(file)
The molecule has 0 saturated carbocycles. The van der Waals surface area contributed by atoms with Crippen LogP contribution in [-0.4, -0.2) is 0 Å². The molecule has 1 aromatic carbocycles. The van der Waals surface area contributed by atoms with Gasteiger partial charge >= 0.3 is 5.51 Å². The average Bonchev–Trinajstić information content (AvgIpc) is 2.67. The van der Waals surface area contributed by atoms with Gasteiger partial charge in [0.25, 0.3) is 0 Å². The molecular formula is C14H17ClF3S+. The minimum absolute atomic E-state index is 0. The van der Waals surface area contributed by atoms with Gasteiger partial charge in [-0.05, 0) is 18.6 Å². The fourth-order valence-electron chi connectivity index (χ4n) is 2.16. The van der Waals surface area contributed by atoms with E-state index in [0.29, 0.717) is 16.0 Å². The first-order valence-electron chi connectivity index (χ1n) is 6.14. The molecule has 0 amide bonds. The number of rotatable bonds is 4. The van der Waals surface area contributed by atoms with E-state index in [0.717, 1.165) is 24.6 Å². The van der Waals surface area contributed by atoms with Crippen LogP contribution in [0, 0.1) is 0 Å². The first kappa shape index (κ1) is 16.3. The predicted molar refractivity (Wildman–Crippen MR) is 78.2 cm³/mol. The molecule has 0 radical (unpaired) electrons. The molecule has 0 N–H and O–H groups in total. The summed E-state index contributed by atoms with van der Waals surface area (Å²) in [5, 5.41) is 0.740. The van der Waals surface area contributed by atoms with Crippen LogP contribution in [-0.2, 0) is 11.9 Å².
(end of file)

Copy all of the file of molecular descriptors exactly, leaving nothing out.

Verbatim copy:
The molecule has 0 saturated carbocycles. The van der Waals surface area contributed by atoms with Crippen LogP contribution in [-0.4, -0.2) is 0 Å². The molecule has 1 aromatic carbocycles. The van der Waals surface area contributed by atoms with Gasteiger partial charge >= 0.3 is 5.51 Å². The average Bonchev–Trinajstić information content (AvgIpc) is 2.67. The van der Waals surface area contributed by atoms with Gasteiger partial charge in [0.25, 0.3) is 0 Å². The molecular formula is C14H17ClF3S+. The minimum absolute atomic E-state index is 0. The van der Waals surface area contributed by atoms with Gasteiger partial charge in [-0.05, 0) is 18.6 Å². The fourth-order valence-electron chi connectivity index (χ4n) is 2.16. The van der Waals surface area contributed by atoms with E-state index in [0.29, 0.717) is 16.0 Å². The first-order valence-electron chi connectivity index (χ1n) is 6.14. The molecule has 0 amide bonds. The number of rotatable bonds is 4. The van der Waals surface area contributed by atoms with E-state index in [0.717, 1.165) is 24.6 Å². The van der Waals surface area contributed by atoms with Crippen LogP contribution in [0, 0.1) is 0 Å². The first kappa shape index (κ1) is 16.3. The predicted molar refractivity (Wildman–Crippen MR) is 78.2 cm³/mol. The molecule has 0 radical (unpaired) electrons. The molecule has 0 N–H and O–H groups in total. The summed E-state index contributed by atoms with van der Waals surface area (Å²) in [5, 5.41) is 0.740. The van der Waals surface area contributed by atoms with Crippen LogP contribution in [-0.2, 0) is 11.9 Å².